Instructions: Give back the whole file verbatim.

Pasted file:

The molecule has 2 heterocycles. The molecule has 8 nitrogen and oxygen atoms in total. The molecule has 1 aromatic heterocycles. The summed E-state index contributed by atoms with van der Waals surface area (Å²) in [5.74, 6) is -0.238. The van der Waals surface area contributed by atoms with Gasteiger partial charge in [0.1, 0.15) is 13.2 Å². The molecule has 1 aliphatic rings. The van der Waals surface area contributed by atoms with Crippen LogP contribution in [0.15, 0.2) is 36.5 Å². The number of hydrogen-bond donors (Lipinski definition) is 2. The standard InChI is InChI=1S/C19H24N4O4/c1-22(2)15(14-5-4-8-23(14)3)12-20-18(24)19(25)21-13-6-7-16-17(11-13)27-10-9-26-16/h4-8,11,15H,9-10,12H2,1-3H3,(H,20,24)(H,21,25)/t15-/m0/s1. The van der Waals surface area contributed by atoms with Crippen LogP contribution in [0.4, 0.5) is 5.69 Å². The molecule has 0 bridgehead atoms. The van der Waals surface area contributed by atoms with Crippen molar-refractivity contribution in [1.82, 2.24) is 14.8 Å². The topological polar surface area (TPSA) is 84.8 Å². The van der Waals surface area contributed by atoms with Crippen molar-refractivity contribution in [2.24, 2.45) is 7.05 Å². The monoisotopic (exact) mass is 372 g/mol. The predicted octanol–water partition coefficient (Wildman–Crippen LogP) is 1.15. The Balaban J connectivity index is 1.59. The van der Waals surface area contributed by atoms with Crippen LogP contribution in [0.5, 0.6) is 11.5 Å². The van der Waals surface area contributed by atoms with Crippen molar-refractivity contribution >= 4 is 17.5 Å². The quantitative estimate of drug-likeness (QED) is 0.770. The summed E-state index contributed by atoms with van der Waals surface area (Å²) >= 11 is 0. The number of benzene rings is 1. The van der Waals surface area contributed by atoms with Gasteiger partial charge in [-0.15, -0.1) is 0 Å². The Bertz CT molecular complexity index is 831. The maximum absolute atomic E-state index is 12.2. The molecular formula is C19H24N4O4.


The molecule has 2 heterocycles. The molecule has 8 nitrogen and oxygen atoms in total. The molecule has 1 aromatic heterocycles. The summed E-state index contributed by atoms with van der Waals surface area (Å²) in [5.74, 6) is -0.238. The van der Waals surface area contributed by atoms with Gasteiger partial charge in [0.1, 0.15) is 13.2 Å². The molecule has 1 aliphatic rings. The van der Waals surface area contributed by atoms with Crippen LogP contribution in [0.15, 0.2) is 36.5 Å². The number of hydrogen-bond donors (Lipinski definition) is 2. The standard InChI is InChI=1S/C19H24N4O4/c1-22(2)15(14-5-4-8-23(14)3)12-20-18(24)19(25)21-13-6-7-16-17(11-13)27-10-9-26-16/h4-8,11,15H,9-10,12H2,1-3H3,(H,20,24)(H,21,25)/t15-/m0/s1. The van der Waals surface area contributed by atoms with Crippen LogP contribution in [0.4, 0.5) is 5.69 Å². The molecule has 0 bridgehead atoms. The van der Waals surface area contributed by atoms with Crippen molar-refractivity contribution in [1.82, 2.24) is 14.8 Å². The topological polar surface area (TPSA) is 84.8 Å². The van der Waals surface area contributed by atoms with Crippen molar-refractivity contribution in [2.24, 2.45) is 7.05 Å². The monoisotopic (exact) mass is 372 g/mol. The predicted octanol–water partition coefficient (Wildman–Crippen LogP) is 1.15. The Balaban J connectivity index is 1.59. The van der Waals surface area contributed by atoms with Crippen LogP contribution in [0.5, 0.6) is 11.5 Å². The van der Waals surface area contributed by atoms with Crippen molar-refractivity contribution >= 4 is 17.5 Å². The quantitative estimate of drug-likeness (QED) is 0.770. The summed E-state index contributed by atoms with van der Waals surface area (Å²) >= 11 is 0. The number of benzene rings is 1. The van der Waals surface area contributed by atoms with Gasteiger partial charge in [-0.15, -0.1) is 0 Å². The Bertz CT molecular complexity index is 831. The maximum absolute atomic E-state index is 12.2. The molecular formula is C19H24N4O4.